In the 2018/19 annual report, Chair Ita Buttrose AC made the following comments,

Staff morale was badly shaken, and my priority has been to reinvigorate it by restoring order and enhancing good governance with the help of Managing Director, David Anderson, and his management team. Our employees, in content areas and vital support functions, need a strong sense of direction and a feeling that management has their backs. I feel we are now providing it.

Tucked away in the back pages (p.216) is an interesting subsection on the Code of Practice. There is some eye-opening content with respect to the way it conducts its business.

Take this gem to start with on complaints as to whether it constitutes a potential breach of the charter:

A complainant is entitled under section 150 of the Broadcasting Services Act 1992 (Cth) (“the BSA”) to take their complaint to the ACMA if, after 60 days, the ABC fails to respond to the complainant or the complainant considers the ABC’s response is inadequate.

The ACMA has a discretionary power to investigate a complaint alleging the ABC has,
in providing a national broadcasting service, breached its Code of Practice. Section 151 of the BSA provides that the ACMA may investigate the complaint if it thinks that it is desirable to do so.

The ACMA’s jurisdiction under sections 150-151 does not encompass the ABC’s print content or content disseminated by the ABC over the internet or through mobile devices.

Print and internet-based content fall out of the remit for complaints. So technically ABC can say what it pleases. ACMA is hardly wielding a big stick when it comes to the ABC.

Accuracy is a fun area which would seemingly fall foul of rarely being presented in context:

2.1 Make reasonable efforts to ensure that material facts are accurate and presented in context.
2.2 Do not present factual content in a way that will materially mislead the audience. In some cases, this may require appropriate labels or other explanatory information.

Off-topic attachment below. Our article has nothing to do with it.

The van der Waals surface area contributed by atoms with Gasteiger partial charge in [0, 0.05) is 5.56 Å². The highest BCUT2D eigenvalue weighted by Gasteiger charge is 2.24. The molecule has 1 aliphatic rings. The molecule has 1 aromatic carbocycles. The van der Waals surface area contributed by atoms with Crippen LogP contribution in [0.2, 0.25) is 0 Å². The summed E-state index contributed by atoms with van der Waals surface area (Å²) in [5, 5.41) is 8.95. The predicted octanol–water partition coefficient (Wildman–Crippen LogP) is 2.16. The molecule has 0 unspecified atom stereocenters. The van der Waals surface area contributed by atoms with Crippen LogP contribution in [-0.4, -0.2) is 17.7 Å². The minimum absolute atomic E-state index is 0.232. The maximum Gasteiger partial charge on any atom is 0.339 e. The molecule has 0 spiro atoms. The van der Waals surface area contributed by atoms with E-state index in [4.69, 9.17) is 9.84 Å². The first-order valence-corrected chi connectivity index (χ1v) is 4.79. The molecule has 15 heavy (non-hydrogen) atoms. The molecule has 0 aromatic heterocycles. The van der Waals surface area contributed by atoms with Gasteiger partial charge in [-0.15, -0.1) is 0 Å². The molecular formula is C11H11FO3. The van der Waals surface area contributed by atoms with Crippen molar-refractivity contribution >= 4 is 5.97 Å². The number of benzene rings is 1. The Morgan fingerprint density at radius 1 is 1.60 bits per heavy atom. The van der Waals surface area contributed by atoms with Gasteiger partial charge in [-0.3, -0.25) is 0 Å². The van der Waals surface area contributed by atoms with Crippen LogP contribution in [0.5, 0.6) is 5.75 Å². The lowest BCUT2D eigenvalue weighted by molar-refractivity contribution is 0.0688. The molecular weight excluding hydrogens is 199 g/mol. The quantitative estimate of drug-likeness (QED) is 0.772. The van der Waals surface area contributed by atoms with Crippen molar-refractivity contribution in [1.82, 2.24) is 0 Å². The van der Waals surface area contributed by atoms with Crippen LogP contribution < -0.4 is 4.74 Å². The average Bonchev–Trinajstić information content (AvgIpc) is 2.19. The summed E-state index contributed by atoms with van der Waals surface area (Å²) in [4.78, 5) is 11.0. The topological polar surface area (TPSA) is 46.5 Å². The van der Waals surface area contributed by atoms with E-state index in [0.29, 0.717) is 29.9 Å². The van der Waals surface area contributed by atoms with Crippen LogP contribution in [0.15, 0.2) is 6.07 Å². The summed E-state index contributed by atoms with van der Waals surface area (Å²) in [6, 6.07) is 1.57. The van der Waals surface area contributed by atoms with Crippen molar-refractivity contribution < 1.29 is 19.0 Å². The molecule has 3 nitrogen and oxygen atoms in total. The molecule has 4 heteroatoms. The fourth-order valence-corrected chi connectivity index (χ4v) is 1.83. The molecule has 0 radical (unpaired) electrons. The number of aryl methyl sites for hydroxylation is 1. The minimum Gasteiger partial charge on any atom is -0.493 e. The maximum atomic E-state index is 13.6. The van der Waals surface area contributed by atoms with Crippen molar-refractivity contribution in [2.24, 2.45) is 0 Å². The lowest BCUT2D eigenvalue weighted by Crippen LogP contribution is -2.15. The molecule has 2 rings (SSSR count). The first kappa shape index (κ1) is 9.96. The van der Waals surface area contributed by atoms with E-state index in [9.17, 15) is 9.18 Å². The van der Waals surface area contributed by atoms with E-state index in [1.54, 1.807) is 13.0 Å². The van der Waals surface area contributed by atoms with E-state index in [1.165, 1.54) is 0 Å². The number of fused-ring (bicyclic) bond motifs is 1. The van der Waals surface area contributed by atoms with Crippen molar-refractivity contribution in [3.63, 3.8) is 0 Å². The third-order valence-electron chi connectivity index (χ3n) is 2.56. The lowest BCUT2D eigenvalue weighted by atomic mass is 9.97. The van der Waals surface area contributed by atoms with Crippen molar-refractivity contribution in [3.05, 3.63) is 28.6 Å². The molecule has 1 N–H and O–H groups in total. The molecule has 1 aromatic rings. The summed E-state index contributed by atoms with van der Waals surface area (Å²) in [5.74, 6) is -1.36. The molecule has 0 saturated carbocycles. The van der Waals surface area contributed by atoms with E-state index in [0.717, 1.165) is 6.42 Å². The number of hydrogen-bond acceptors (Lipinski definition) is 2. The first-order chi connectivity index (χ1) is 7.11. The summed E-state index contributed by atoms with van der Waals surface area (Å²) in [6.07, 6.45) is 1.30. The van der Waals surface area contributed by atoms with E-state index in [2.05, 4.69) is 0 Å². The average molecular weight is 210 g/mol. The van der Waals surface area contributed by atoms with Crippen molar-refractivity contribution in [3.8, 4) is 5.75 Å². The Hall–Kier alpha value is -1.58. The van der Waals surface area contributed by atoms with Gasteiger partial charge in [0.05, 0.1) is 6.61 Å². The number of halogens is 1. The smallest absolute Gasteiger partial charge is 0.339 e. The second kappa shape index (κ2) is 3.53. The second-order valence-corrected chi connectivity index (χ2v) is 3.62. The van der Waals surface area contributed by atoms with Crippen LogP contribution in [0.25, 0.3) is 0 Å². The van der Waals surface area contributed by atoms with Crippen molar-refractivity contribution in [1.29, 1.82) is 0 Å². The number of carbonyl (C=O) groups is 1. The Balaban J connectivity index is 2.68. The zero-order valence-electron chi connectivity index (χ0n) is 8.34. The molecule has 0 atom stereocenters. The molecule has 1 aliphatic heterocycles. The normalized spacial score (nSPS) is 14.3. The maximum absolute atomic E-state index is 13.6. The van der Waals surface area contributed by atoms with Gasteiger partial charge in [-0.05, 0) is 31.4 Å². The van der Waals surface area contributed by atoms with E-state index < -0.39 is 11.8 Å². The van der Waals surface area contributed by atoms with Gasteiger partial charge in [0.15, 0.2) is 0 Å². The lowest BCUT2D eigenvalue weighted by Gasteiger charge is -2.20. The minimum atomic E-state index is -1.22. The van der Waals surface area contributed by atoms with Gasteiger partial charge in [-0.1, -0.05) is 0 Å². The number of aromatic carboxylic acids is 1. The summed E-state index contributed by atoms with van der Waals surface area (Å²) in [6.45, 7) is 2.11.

Why did the ABC report that less than 1% of burnt area in the recent bushfires had been started by arsonists? Given that most fires couldn’t be attributed to anything at the time, the ABC forgot to mention the “unknown” category so it could slice the data so it could list the smallest possible percentage. 12,000 fires had been reported since August 2019. 1,700 had been investigated with 42% reported by the NSW Police as deliberately lit.

Impartiality

…The ABC’s obligation to apply its impartiality standard as objectively as possible. In doing so, the ABC is guided by these hallmarks of impartiality:
• a balance that follows the weight of evidence;
• fair treatment;
• open-mindedness; and
• opportunities over time for principal relevant perspectives on matters of contention to be expressed.

Why did it allow a bunch of radical feminists to openly call for the murder of men, providing a platform to a convicted terrorist or happily release a tweet that said former PM Abbott liked anal sex? Or calling conservative politicians “c@nts“? Guess we’re just not open minded enough.

4.1 Gather and present news and information with due impartiality.
4.2 Present a diversity of perspectives so that, over time, no significant strand of thought or belief within the community is knowingly excluded or disproportionately represented.
4.3 Do not state or imply that any perspective is the editorial opinion of the ABC. The ABC takes no editorial stance other than its commitment to fundamental democratic
principles including the rule of law, freedom of speech and religion, parliamentary democracy and equality of opportunity.
4.4 Do not misrepresent any perspective.
4.5 Do not unduly favour one perspective over another.

Why does the ABC constantly run a climate alarmist narrative? Why does Q&A attack conservatives on the panel almost every episode?

Secret recording and other types of deception

“5.8 Secret recording, misrepresentation or other types of deception must not be used by the ABC or its co-production partners to obtain or seek information, audio, pictures or an
agreement to participate except where:

(a) justified in the public interest and the material cannot reasonably be obtained
by any other means; or
(b) consent is obtained from the subject or identities are effectively obscured; or
(c) the deception is integral to an artistic work.

In cases, the potential for harm must be taken into consideration.”

Why did the ABC insert ­itself into the election campaign with a program timed to derail the election prospects of the Left’s hate ­figure, Pauline Hanson and One Nation? An Al ­Jazeera expose, How to Sell a Massacre, was a sting three years in the making, employing hidden cam­eras to ­record One Nation’s ­unsuccessful attempts to solicit foreign funding with the aid of the National Rifle Association. Why was the ABC consorting with the national broadcaster of a foreign power which has highly exceptional human rights standards which flies in the face of all the woke agenda pushed by the ABC? Double standards much?

Privacy